Chondrosarcoma is a malignant tumor that occurs in chondrocytes and usually affects young and middle-aged people. Chondrosarcoma is divided into primary and secondary chondrosarcomas. Secondary chondrosarcoma refers to the malignant transformation of benign cartilage lesions, such as endophytic chondroma and osteochondroma. Chondrosarcoma is a common malignant bone tumor and the second most common bone malignancy after osteosarcoma, accounting for 10–15% of all malignant bone tumors [93]. However, in malignant tumors of the pelvis, the incidence increases to more than 20%. In the new classification of bone tumors produced in 2013, chondrosarcomas are classified into grades I–III according to their degree of malignancy and cellular differentiation [94]. Chondrosarcoma is not sensitive to radiotherapy or chemotherapy and the main treatment for these cancers remains surgical resection. At present, surgical interventions for low-grade chondrosarcomas remain controversial, as some scholars think that it should be removed as a whole, while others think that intracapsular curettage combined with liquid nitrogen and electrocautery is sufficient [95]. No specific molecular mechanism has been described for chondrosarcoma and there is currently no adequate targeted therapy. Recent studies have shown that the BMP pathway is hyper-activated in chondrosarcoma, and the degree of activation is related to tumor grade. This activation results in increased osteogenesis and the degree of malignancy [96]. Therefore, inhibiting this pathway has become a potential therapeutic avenue [76]; thus blocking the expression of Runx2, ALPL, and COL2A1, may reduce the malignant progression of these tumors, suggesting that high-cholesterol diets or other similar methods may be one way to improve the physiological synthesis of cholesterol during chemotherapy and surgical interventions in these patients to improve their prognosis.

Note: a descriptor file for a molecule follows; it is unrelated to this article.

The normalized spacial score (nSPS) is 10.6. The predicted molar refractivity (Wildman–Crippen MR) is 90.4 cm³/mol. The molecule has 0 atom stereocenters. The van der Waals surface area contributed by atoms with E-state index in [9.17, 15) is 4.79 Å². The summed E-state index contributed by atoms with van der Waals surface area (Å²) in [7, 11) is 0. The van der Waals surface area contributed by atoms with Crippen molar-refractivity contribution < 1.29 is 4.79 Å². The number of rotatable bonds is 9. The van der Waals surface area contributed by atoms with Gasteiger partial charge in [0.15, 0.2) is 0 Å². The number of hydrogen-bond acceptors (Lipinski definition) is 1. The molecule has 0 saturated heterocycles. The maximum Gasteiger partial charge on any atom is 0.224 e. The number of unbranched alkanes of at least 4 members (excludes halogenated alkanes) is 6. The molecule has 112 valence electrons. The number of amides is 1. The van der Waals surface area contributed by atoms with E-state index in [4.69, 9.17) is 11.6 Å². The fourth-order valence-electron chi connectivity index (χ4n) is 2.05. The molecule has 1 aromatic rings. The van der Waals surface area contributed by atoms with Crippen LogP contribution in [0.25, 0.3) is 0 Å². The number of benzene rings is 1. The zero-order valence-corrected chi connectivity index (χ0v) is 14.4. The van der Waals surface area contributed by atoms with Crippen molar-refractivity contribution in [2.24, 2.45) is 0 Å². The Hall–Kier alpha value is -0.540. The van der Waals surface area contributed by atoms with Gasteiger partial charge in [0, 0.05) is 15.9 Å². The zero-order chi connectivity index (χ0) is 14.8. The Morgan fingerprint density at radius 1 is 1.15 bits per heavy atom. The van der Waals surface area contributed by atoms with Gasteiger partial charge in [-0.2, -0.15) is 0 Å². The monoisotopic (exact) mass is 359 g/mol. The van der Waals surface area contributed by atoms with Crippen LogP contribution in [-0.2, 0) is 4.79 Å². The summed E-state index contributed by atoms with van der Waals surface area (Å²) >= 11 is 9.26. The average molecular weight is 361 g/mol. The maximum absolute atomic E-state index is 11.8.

Ewing’s sarcoma